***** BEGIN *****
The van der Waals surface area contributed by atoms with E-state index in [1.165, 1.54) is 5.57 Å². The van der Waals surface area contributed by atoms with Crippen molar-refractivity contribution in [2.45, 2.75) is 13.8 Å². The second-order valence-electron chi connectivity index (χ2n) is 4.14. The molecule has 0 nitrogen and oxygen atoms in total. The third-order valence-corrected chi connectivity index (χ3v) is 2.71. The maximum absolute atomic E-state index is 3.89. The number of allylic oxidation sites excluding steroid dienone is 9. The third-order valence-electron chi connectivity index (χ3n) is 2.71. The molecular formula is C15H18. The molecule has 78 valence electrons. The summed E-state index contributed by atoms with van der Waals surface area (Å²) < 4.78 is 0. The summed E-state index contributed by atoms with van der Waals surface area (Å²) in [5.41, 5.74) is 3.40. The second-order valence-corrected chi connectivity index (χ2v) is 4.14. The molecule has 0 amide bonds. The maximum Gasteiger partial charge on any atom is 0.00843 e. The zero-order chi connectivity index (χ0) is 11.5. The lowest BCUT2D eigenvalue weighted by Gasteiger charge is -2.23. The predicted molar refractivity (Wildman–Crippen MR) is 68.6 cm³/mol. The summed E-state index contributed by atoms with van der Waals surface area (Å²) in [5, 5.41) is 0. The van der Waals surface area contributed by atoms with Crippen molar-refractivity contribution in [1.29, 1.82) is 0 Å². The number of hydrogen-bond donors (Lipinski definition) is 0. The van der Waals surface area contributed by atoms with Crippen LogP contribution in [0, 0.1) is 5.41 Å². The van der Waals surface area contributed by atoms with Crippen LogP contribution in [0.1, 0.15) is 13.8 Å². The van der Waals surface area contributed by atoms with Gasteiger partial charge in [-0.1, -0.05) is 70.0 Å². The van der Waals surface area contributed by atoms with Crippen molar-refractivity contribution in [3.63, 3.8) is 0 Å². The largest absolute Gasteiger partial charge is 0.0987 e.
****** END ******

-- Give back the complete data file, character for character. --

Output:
The van der Waals surface area contributed by atoms with E-state index in [1.165, 1.54) is 5.57 Å². The van der Waals surface area contributed by atoms with Crippen molar-refractivity contribution in [2.45, 2.75) is 13.8 Å². The second-order valence-electron chi connectivity index (χ2n) is 4.14. The molecule has 0 nitrogen and oxygen atoms in total. The third-order valence-corrected chi connectivity index (χ3v) is 2.71. The maximum absolute atomic E-state index is 3.89. The number of allylic oxidation sites excluding steroid dienone is 9. The third-order valence-electron chi connectivity index (χ3n) is 2.71. The molecular formula is C15H18. The molecule has 78 valence electrons. The summed E-state index contributed by atoms with van der Waals surface area (Å²) < 4.78 is 0. The summed E-state index contributed by atoms with van der Waals surface area (Å²) in [5.41, 5.74) is 3.40. The second-order valence-corrected chi connectivity index (χ2v) is 4.14. The molecule has 0 amide bonds. The maximum Gasteiger partial charge on any atom is 0.00843 e. The zero-order chi connectivity index (χ0) is 11.5. The lowest BCUT2D eigenvalue weighted by Gasteiger charge is -2.23. The predicted molar refractivity (Wildman–Crippen MR) is 68.6 cm³/mol. The summed E-state index contributed by atoms with van der Waals surface area (Å²) in [5, 5.41) is 0. The van der Waals surface area contributed by atoms with Crippen molar-refractivity contribution in [1.29, 1.82) is 0 Å². The number of hydrogen-bond donors (Lipinski definition) is 0. The van der Waals surface area contributed by atoms with Crippen LogP contribution in [0, 0.1) is 5.41 Å². The van der Waals surface area contributed by atoms with Crippen LogP contribution in [0.1, 0.15) is 13.8 Å². The van der Waals surface area contributed by atoms with Gasteiger partial charge in [-0.1, -0.05) is 70.0 Å². The van der Waals surface area contributed by atoms with Crippen molar-refractivity contribution in [3.63, 3.8) is 0 Å². The largest absolute Gasteiger partial charge is 0.0987 e.